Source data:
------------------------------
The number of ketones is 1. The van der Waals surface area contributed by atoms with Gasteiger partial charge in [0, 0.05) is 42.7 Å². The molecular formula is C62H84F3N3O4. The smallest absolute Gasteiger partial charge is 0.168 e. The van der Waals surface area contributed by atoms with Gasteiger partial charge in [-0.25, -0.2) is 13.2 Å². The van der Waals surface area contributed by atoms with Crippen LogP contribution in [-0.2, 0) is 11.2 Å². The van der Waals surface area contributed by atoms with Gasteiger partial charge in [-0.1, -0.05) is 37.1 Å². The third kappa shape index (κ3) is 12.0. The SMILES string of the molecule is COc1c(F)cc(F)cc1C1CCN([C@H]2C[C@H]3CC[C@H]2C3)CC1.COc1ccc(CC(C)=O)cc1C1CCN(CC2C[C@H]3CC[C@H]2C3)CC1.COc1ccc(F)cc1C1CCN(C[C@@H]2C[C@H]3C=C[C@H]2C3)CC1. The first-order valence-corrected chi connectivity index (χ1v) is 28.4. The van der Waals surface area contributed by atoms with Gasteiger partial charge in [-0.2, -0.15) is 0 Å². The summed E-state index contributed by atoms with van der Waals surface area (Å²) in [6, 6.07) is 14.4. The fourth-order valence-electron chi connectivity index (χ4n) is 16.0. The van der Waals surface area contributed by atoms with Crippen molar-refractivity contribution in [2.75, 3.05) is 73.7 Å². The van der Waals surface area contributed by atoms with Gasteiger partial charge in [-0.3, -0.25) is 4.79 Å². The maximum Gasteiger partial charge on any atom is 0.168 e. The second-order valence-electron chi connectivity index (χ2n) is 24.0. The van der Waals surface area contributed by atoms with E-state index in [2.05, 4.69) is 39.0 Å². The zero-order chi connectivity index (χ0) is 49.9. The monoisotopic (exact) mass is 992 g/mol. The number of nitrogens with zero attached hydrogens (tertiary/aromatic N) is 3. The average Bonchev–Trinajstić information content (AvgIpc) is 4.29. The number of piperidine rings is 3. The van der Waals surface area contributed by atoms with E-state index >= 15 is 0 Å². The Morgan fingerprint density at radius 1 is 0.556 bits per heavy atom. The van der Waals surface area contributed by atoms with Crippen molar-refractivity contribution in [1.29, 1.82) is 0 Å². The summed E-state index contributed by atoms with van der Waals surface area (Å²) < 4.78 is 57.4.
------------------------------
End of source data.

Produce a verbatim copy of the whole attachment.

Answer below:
The number of ketones is 1. The van der Waals surface area contributed by atoms with Gasteiger partial charge in [0, 0.05) is 42.7 Å². The molecular formula is C62H84F3N3O4. The smallest absolute Gasteiger partial charge is 0.168 e. The van der Waals surface area contributed by atoms with Gasteiger partial charge in [-0.25, -0.2) is 13.2 Å². The van der Waals surface area contributed by atoms with Crippen LogP contribution in [-0.2, 0) is 11.2 Å². The van der Waals surface area contributed by atoms with Gasteiger partial charge in [-0.1, -0.05) is 37.1 Å². The third kappa shape index (κ3) is 12.0. The SMILES string of the molecule is COc1c(F)cc(F)cc1C1CCN([C@H]2C[C@H]3CC[C@H]2C3)CC1.COc1ccc(CC(C)=O)cc1C1CCN(CC2C[C@H]3CC[C@H]2C3)CC1.COc1ccc(F)cc1C1CCN(C[C@@H]2C[C@H]3C=C[C@H]2C3)CC1. The first-order valence-corrected chi connectivity index (χ1v) is 28.4. The van der Waals surface area contributed by atoms with Gasteiger partial charge in [-0.2, -0.15) is 0 Å². The summed E-state index contributed by atoms with van der Waals surface area (Å²) in [6, 6.07) is 14.4. The fourth-order valence-electron chi connectivity index (χ4n) is 16.0. The van der Waals surface area contributed by atoms with Crippen molar-refractivity contribution in [2.75, 3.05) is 73.7 Å². The van der Waals surface area contributed by atoms with Gasteiger partial charge in [-0.3, -0.25) is 4.79 Å². The maximum Gasteiger partial charge on any atom is 0.168 e. The second-order valence-electron chi connectivity index (χ2n) is 24.0. The van der Waals surface area contributed by atoms with E-state index in [2.05, 4.69) is 39.0 Å². The zero-order chi connectivity index (χ0) is 49.9. The monoisotopic (exact) mass is 992 g/mol. The number of nitrogens with zero attached hydrogens (tertiary/aromatic N) is 3. The average Bonchev–Trinajstić information content (AvgIpc) is 4.29. The number of piperidine rings is 3. The van der Waals surface area contributed by atoms with E-state index >= 15 is 0 Å². The Morgan fingerprint density at radius 1 is 0.556 bits per heavy atom. The van der Waals surface area contributed by atoms with Crippen molar-refractivity contribution in [1.29, 1.82) is 0 Å². The summed E-state index contributed by atoms with van der Waals surface area (Å²) < 4.78 is 57.4.